MX Chains

Jewelry Collection

Dangle Choker

The Dangle Choker features 10 links of a bike chain with side plates dangling around the front neck circumference. Some of the plates have the rivets or "pins" attached. This design is offered in grey steel.

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Gold Choker

The Gold Choker is the most simple in design, with 10 links of a gold single-speed gold chain and silver clasps. This design is offered in gold-anodized nickel-plated steel.

11t-13t Choker

The 11t-13t Choker features 10 links of a bike chain with a central cassette pendant. This piece is named after the tooth count of cassette cogs used which vary slightly; I used 11, 12, or 13 tooth cogs which is represented as 11t, 12t, or 13t in mechanics. This design is offered in raw steel (dark gray) and nickel plated steel (silver). All bike chain chokers are sealed with a protective coating for metal.

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Stacked Choker

The Stacked Choker features two layers of single-speed bike chain that overlap for a portion of the neck circumference. Single-speed chain is distinct from other types of chain because of its thickness, the stacking and use of thicker chain is meant to draw attention to the piece.

Available 12/15

2Link Earrings

As the name suggests, the 2 Link Earrings feature 2 chain links interconnected through a sterling silver hoop. The design of these earrings integrates the dynamic nature of the bike chain since the wearer is able to augment the chain’s shape by pinching the links at their axis.

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Dangle Earrings

Similar to the Dangle Choker, the Dangle Earrings feature bike chain side plates with two riveted side plates at the bottom. The variation in bike chain parts creates a dynamic dangling silhouette.

Social Media Campaign

The MX Chains product shoot was photographed by Olive Jenkins, modelled by Yahaira Tarr and D'nayzja, and edited/creatively directed by Maxx Aguilar. Read the project description below for more details on the intentions of the collection and these images.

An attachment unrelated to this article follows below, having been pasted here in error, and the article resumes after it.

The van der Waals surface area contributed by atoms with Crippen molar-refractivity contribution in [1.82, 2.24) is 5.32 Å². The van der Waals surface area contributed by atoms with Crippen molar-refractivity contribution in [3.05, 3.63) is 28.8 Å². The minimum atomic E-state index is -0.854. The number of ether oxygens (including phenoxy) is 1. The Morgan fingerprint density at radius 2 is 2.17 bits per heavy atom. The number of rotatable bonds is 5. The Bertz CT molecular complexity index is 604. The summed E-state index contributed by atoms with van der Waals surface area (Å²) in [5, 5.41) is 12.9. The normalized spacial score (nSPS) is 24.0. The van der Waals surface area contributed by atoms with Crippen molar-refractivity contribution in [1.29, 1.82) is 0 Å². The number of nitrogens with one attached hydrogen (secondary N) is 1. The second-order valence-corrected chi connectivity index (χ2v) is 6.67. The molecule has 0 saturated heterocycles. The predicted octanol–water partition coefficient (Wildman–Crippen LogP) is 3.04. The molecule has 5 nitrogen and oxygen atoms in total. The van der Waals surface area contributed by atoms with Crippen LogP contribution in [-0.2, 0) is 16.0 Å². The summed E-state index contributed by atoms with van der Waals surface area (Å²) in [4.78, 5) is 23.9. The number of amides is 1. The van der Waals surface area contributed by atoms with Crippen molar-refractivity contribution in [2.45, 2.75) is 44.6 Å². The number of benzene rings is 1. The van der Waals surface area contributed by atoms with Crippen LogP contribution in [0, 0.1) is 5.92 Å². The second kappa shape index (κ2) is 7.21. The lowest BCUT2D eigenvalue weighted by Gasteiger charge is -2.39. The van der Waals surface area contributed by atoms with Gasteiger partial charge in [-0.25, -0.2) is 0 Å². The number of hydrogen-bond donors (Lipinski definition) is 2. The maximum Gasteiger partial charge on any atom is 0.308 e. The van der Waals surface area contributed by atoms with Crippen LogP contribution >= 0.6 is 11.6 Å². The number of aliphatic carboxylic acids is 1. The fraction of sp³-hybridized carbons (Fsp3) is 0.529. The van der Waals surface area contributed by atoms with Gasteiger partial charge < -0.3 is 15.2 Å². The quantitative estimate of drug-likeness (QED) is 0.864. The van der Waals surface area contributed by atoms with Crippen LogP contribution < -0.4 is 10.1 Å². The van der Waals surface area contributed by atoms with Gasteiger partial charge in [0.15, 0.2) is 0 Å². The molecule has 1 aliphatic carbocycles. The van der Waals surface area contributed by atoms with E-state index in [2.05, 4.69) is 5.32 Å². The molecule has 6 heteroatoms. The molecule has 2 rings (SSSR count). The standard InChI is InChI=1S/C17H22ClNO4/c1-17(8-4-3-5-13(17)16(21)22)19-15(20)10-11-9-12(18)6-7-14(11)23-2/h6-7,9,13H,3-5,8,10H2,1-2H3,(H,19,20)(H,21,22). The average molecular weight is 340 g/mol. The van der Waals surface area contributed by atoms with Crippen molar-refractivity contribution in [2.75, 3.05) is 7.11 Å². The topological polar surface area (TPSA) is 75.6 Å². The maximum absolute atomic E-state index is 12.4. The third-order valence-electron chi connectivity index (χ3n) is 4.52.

View the campaign on instagram!

Project Description


Maxx was inspired to design this jewelry while deepening their understanding of how simple machines combine to form complex systems as a bike mechanic. The unique fluid design of the bicycle chain easily fits the sinuous human form. As a mechanic Maxx found themselves collecting used bike chains, ball bearings, cassette cogs, and other fascinating mechanisms long before launching this project. The industrial and mechanical aesthetic became material for autobiographical decoration. Maxx would hang these objects on their wall or repurpose them as keychains and personal adornments before they dove into the world of jewelry making. All pieces in this collection are created from bicycle parts collected by the designer at their workplace. Themes of consumerism, sustainability, industrialism, Blackness, queerness, and transness, all inform this jewelry.

Maxx creatively directed and edited a photo series capturing the themes of MX Chains which can be found on their instagram (@maxxisdigital). The shoot was inspired by Maxx's imagining of a Black trans bike courier subculture. They consider bike couriers/messengers to be the most “hardcore” group within the cycling world, since couriers consistently bike across large cities through all conditions. Bike couriers serve the consumerist world through delivering packages and communications efficiently.

Consumerism pushes us to quickly replace things once they no longer serve our needs. The subculture that Maxx envisions has an awareness of this consumerism and embodies sustainable fashion to survive. The socio-economic class of most couriers doesn’t allow for the quick-to-replace attitude of the common consumer. They make do with what they have and incorporate MX Chains’ tenet of reusability in their fashion.

Bike chains uphold a simultaneous sense of chronology and cyclicality. Chains have a life cycle; after approximately 2,000 miles of cycling, chains should be replaced for ideal shifting. The chain stretches a full millimeter through usage over time, similarly, the teeth of cassettes wear down and are replaced to improve shifting. Although rendered mechanically unusable, they are still beautiful. These parts would have been recycled or thrown away if not repurposed, which brings a new stage to the life cycle.